“Most of our market is more excited by the versatility and customization these modular pieces afford, as well as the environmental impact and space savings.”

 

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“Transformability is the remedy to address society’s inherent need for newness without the environmental and financial repercussions of fast fashion,” explains Christina. At Marfa Stance, not only can you customize your jacket according to the weather, but you can evolve it each season by swapping out the collar or nixing the hood. You can still achieve that same feeling of “newness” Christina alluded to without having to purchase an entirely new coat. And as trends cycle in and out, you can update your own piece to reflect the changes. It’s a trend-proof purchase.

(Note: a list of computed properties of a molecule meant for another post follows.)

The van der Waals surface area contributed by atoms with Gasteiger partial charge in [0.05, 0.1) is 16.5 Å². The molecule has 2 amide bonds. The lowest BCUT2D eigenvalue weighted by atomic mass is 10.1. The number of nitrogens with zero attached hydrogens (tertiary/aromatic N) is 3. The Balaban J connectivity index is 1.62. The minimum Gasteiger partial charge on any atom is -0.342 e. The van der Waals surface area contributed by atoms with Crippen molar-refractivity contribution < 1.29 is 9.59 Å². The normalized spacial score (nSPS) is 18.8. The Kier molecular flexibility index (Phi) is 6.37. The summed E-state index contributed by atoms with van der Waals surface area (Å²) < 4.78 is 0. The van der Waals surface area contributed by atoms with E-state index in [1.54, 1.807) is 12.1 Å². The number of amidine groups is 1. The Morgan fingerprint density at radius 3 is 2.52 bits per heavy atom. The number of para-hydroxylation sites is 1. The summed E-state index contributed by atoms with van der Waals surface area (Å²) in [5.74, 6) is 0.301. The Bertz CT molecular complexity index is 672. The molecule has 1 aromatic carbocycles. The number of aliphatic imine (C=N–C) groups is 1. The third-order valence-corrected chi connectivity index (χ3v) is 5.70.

The reduced amount of physical product streamlines the design and production process, as well. Dant may offer a new spin on a hero piece or offer a new buildable accessory, but the core collection remains the same. For SENIA, “Just a few SKUs can achieve the look of hundreds,” explains Christina.

 

GIF: Courtesy of SENIA... Read More

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Not only is modularity efficient, it puts creativity in the consumer’s hands. With all these mix-and-match capabilities, the final result can be highly personal, as the wearer literally selects the components herself. “The whole idea of designing modular clothing—that you can actually use and express your own identity—is something that really felt appealing to me,” says Dant.